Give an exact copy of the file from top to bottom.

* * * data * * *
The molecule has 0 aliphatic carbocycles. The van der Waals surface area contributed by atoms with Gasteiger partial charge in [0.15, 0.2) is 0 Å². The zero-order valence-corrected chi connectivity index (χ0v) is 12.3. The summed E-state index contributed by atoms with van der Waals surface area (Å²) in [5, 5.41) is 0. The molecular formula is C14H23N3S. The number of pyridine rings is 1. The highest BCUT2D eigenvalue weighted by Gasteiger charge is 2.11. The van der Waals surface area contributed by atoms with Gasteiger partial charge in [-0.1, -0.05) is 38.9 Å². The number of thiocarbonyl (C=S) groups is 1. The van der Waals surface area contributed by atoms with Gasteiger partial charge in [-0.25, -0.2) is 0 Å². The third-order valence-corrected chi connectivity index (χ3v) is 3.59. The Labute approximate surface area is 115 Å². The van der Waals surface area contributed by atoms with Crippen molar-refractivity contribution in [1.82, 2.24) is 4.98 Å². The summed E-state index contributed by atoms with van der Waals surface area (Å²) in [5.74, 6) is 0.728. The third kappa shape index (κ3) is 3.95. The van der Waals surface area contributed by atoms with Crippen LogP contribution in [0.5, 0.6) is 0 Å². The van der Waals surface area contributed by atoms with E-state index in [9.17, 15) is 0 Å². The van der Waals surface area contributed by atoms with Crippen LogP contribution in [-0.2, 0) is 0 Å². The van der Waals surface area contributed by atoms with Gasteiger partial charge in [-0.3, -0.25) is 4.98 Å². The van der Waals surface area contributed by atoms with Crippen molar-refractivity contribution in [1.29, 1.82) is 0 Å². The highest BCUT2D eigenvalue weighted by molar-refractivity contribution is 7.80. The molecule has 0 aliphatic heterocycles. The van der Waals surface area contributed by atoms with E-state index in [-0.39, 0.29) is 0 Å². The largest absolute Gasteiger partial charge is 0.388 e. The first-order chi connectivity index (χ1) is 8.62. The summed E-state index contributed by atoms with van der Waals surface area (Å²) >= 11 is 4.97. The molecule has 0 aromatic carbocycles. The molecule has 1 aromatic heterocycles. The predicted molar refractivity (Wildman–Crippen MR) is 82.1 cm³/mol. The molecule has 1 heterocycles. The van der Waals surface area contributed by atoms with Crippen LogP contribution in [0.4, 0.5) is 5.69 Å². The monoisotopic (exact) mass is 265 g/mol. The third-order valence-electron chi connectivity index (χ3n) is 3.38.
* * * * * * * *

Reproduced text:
The molecule has 0 aliphatic carbocycles. The van der Waals surface area contributed by atoms with Gasteiger partial charge in [0.15, 0.2) is 0 Å². The zero-order valence-corrected chi connectivity index (χ0v) is 12.3. The summed E-state index contributed by atoms with van der Waals surface area (Å²) in [5, 5.41) is 0. The molecular formula is C14H23N3S. The number of pyridine rings is 1. The highest BCUT2D eigenvalue weighted by Gasteiger charge is 2.11. The van der Waals surface area contributed by atoms with Gasteiger partial charge in [-0.1, -0.05) is 38.9 Å². The number of thiocarbonyl (C=S) groups is 1. The van der Waals surface area contributed by atoms with Gasteiger partial charge in [-0.25, -0.2) is 0 Å². The third-order valence-corrected chi connectivity index (χ3v) is 3.59. The Labute approximate surface area is 115 Å². The van der Waals surface area contributed by atoms with Crippen molar-refractivity contribution in [1.82, 2.24) is 4.98 Å². The summed E-state index contributed by atoms with van der Waals surface area (Å²) in [5.74, 6) is 0.728. The third kappa shape index (κ3) is 3.95. The van der Waals surface area contributed by atoms with Crippen LogP contribution in [0.5, 0.6) is 0 Å². The van der Waals surface area contributed by atoms with E-state index in [9.17, 15) is 0 Å². The van der Waals surface area contributed by atoms with Crippen LogP contribution in [-0.2, 0) is 0 Å². The van der Waals surface area contributed by atoms with Gasteiger partial charge in [-0.3, -0.25) is 4.98 Å². The van der Waals surface area contributed by atoms with Crippen molar-refractivity contribution in [1.29, 1.82) is 0 Å². The highest BCUT2D eigenvalue weighted by molar-refractivity contribution is 7.80. The molecule has 0 aliphatic heterocycles. The van der Waals surface area contributed by atoms with E-state index in [-0.39, 0.29) is 0 Å². The largest absolute Gasteiger partial charge is 0.388 e. The first-order chi connectivity index (χ1) is 8.62. The summed E-state index contributed by atoms with van der Waals surface area (Å²) >= 11 is 4.97. The molecule has 0 aromatic carbocycles. The molecule has 1 aromatic heterocycles. The predicted molar refractivity (Wildman–Crippen MR) is 82.1 cm³/mol. The molecule has 1 heterocycles. The van der Waals surface area contributed by atoms with Crippen LogP contribution in [0.4, 0.5) is 5.69 Å². The monoisotopic (exact) mass is 265 g/mol. The third-order valence-electron chi connectivity index (χ3n) is 3.38.